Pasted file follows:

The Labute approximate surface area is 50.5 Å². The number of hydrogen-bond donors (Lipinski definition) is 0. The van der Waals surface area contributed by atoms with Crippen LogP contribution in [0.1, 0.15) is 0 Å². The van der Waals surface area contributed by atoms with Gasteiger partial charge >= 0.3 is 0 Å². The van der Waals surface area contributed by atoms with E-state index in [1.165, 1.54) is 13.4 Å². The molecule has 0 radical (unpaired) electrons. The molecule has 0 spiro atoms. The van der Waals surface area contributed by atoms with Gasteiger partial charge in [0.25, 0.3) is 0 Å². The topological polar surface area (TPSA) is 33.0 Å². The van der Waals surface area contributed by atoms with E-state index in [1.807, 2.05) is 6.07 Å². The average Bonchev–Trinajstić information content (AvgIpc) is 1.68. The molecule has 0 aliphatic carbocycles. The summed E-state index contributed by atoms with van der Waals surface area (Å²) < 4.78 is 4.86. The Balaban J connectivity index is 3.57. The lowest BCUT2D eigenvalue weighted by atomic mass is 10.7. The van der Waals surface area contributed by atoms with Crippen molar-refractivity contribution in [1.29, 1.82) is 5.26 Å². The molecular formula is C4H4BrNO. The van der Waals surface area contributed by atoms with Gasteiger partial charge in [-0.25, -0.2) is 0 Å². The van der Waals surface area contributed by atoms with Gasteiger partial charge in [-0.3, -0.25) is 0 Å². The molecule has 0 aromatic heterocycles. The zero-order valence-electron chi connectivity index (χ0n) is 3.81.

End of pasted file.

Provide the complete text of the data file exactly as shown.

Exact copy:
The Labute approximate surface area is 50.5 Å². The number of hydrogen-bond donors (Lipinski definition) is 0. The van der Waals surface area contributed by atoms with Crippen LogP contribution in [0.1, 0.15) is 0 Å². The van der Waals surface area contributed by atoms with Gasteiger partial charge >= 0.3 is 0 Å². The van der Waals surface area contributed by atoms with E-state index in [1.165, 1.54) is 13.4 Å². The molecule has 0 radical (unpaired) electrons. The molecule has 0 spiro atoms. The van der Waals surface area contributed by atoms with Gasteiger partial charge in [0.25, 0.3) is 0 Å². The topological polar surface area (TPSA) is 33.0 Å². The van der Waals surface area contributed by atoms with E-state index in [1.807, 2.05) is 6.07 Å². The average Bonchev–Trinajstić information content (AvgIpc) is 1.68. The molecule has 0 aliphatic carbocycles. The summed E-state index contributed by atoms with van der Waals surface area (Å²) < 4.78 is 4.86. The Balaban J connectivity index is 3.57. The lowest BCUT2D eigenvalue weighted by atomic mass is 10.7. The van der Waals surface area contributed by atoms with Crippen molar-refractivity contribution in [1.29, 1.82) is 5.26 Å². The molecular formula is C4H4BrNO. The van der Waals surface area contributed by atoms with Gasteiger partial charge in [-0.25, -0.2) is 0 Å². The van der Waals surface area contributed by atoms with Gasteiger partial charge in [-0.3, -0.25) is 0 Å². The molecule has 0 aromatic heterocycles. The zero-order valence-electron chi connectivity index (χ0n) is 3.81.